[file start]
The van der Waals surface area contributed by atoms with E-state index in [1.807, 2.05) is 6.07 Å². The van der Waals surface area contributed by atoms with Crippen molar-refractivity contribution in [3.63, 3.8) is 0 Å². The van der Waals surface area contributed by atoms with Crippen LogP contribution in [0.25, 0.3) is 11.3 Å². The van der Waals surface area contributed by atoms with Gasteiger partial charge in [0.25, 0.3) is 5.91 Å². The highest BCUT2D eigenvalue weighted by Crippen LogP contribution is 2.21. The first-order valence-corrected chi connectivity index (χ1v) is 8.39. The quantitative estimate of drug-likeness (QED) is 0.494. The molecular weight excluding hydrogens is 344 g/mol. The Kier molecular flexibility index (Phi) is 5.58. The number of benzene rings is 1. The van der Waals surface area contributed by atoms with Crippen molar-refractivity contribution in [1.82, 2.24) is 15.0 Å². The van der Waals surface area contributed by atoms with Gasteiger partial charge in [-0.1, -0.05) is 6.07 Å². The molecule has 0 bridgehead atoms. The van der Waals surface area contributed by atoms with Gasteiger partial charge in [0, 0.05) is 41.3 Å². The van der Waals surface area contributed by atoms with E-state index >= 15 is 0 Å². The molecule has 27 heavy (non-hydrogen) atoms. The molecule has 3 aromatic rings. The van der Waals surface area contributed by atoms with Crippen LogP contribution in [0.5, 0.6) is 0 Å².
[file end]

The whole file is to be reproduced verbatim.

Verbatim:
The van der Waals surface area contributed by atoms with E-state index in [1.807, 2.05) is 6.07 Å². The van der Waals surface area contributed by atoms with Crippen molar-refractivity contribution in [3.63, 3.8) is 0 Å². The van der Waals surface area contributed by atoms with Crippen LogP contribution in [0.25, 0.3) is 11.3 Å². The van der Waals surface area contributed by atoms with Gasteiger partial charge in [0.25, 0.3) is 5.91 Å². The highest BCUT2D eigenvalue weighted by Crippen LogP contribution is 2.21. The first-order valence-corrected chi connectivity index (χ1v) is 8.39. The quantitative estimate of drug-likeness (QED) is 0.494. The molecular weight excluding hydrogens is 344 g/mol. The Kier molecular flexibility index (Phi) is 5.58. The number of benzene rings is 1. The van der Waals surface area contributed by atoms with Crippen molar-refractivity contribution in [1.82, 2.24) is 15.0 Å². The van der Waals surface area contributed by atoms with Gasteiger partial charge in [-0.1, -0.05) is 6.07 Å². The molecule has 0 bridgehead atoms. The van der Waals surface area contributed by atoms with Gasteiger partial charge in [0, 0.05) is 41.3 Å². The van der Waals surface area contributed by atoms with E-state index >= 15 is 0 Å². The molecule has 27 heavy (non-hydrogen) atoms. The molecule has 3 aromatic rings. The van der Waals surface area contributed by atoms with Crippen LogP contribution in [0.5, 0.6) is 0 Å².